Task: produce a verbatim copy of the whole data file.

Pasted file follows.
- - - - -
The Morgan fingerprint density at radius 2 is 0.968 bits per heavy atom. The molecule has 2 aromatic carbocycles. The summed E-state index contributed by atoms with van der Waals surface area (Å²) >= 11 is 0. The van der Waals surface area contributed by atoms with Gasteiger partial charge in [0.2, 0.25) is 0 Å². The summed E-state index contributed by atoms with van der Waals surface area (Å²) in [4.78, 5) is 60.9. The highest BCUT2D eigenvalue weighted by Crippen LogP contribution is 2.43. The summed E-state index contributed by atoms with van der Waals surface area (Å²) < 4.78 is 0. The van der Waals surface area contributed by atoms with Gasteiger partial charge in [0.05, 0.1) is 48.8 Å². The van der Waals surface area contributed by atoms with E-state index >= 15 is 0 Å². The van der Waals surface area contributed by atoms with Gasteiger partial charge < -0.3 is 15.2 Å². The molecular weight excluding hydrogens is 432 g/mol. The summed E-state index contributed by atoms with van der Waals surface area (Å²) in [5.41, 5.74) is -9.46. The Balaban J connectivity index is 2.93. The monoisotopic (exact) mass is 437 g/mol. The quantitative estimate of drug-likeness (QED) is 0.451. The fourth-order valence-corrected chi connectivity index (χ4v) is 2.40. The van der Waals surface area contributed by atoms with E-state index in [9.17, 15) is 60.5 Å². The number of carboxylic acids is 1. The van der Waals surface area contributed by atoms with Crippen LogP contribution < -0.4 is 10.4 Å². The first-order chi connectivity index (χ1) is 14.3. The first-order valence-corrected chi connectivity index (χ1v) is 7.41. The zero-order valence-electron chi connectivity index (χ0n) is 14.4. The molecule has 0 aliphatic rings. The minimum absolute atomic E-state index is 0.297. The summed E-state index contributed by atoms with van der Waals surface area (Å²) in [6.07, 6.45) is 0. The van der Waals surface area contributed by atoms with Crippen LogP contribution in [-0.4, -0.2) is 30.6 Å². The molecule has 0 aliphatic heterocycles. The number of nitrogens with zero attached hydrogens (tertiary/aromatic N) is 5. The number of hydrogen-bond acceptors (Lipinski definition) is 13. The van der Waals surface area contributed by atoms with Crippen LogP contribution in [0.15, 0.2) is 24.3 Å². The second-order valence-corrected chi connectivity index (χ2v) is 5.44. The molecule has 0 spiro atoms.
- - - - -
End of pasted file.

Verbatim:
The Morgan fingerprint density at radius 2 is 0.968 bits per heavy atom. The molecule has 2 aromatic carbocycles. The summed E-state index contributed by atoms with van der Waals surface area (Å²) >= 11 is 0. The van der Waals surface area contributed by atoms with Gasteiger partial charge in [0.2, 0.25) is 0 Å². The summed E-state index contributed by atoms with van der Waals surface area (Å²) in [4.78, 5) is 60.9. The highest BCUT2D eigenvalue weighted by Crippen LogP contribution is 2.43. The summed E-state index contributed by atoms with van der Waals surface area (Å²) < 4.78 is 0. The van der Waals surface area contributed by atoms with Gasteiger partial charge in [0.05, 0.1) is 48.8 Å². The van der Waals surface area contributed by atoms with E-state index >= 15 is 0 Å². The van der Waals surface area contributed by atoms with Gasteiger partial charge < -0.3 is 15.2 Å². The molecular weight excluding hydrogens is 432 g/mol. The summed E-state index contributed by atoms with van der Waals surface area (Å²) in [5.41, 5.74) is -9.46. The Balaban J connectivity index is 2.93. The monoisotopic (exact) mass is 437 g/mol. The quantitative estimate of drug-likeness (QED) is 0.451. The fourth-order valence-corrected chi connectivity index (χ4v) is 2.40. The van der Waals surface area contributed by atoms with E-state index in [9.17, 15) is 60.5 Å². The number of carboxylic acids is 1. The van der Waals surface area contributed by atoms with Crippen LogP contribution < -0.4 is 10.4 Å². The first-order chi connectivity index (χ1) is 14.3. The first-order valence-corrected chi connectivity index (χ1v) is 7.41. The zero-order valence-electron chi connectivity index (χ0n) is 14.4. The molecule has 0 aliphatic rings. The minimum absolute atomic E-state index is 0.297. The summed E-state index contributed by atoms with van der Waals surface area (Å²) in [6.07, 6.45) is 0. The van der Waals surface area contributed by atoms with Crippen LogP contribution in [-0.4, -0.2) is 30.6 Å². The molecule has 0 aliphatic heterocycles. The number of nitrogens with zero attached hydrogens (tertiary/aromatic N) is 5. The number of hydrogen-bond acceptors (Lipinski definition) is 13. The van der Waals surface area contributed by atoms with Crippen LogP contribution in [0.15, 0.2) is 24.3 Å². The second-order valence-corrected chi connectivity index (χ2v) is 5.44. The molecule has 0 spiro atoms.